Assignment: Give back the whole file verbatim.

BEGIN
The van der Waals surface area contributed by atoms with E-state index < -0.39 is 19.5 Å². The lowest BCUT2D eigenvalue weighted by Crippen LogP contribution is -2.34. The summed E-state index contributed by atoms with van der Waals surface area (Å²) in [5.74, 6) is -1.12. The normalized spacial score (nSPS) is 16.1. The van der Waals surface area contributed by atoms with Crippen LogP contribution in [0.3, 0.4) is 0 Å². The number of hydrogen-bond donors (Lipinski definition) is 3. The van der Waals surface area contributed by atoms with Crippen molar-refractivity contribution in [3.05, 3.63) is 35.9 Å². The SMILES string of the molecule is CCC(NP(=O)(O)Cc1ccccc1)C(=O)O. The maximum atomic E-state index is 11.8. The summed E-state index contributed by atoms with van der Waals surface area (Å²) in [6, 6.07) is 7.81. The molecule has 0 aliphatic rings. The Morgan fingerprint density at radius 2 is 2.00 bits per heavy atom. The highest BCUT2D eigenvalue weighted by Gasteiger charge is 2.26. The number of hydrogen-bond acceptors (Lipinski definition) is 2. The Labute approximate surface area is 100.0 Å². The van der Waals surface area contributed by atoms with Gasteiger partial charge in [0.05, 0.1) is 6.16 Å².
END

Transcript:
The van der Waals surface area contributed by atoms with E-state index < -0.39 is 19.5 Å². The lowest BCUT2D eigenvalue weighted by Crippen LogP contribution is -2.34. The summed E-state index contributed by atoms with van der Waals surface area (Å²) in [5.74, 6) is -1.12. The normalized spacial score (nSPS) is 16.1. The van der Waals surface area contributed by atoms with Crippen LogP contribution in [0.3, 0.4) is 0 Å². The number of hydrogen-bond donors (Lipinski definition) is 3. The van der Waals surface area contributed by atoms with Crippen molar-refractivity contribution in [3.05, 3.63) is 35.9 Å². The SMILES string of the molecule is CCC(NP(=O)(O)Cc1ccccc1)C(=O)O. The maximum atomic E-state index is 11.8. The summed E-state index contributed by atoms with van der Waals surface area (Å²) in [6, 6.07) is 7.81. The molecule has 0 aliphatic rings. The Morgan fingerprint density at radius 2 is 2.00 bits per heavy atom. The highest BCUT2D eigenvalue weighted by Gasteiger charge is 2.26. The number of hydrogen-bond acceptors (Lipinski definition) is 2. The Labute approximate surface area is 100.0 Å². The van der Waals surface area contributed by atoms with Gasteiger partial charge in [0.05, 0.1) is 6.16 Å².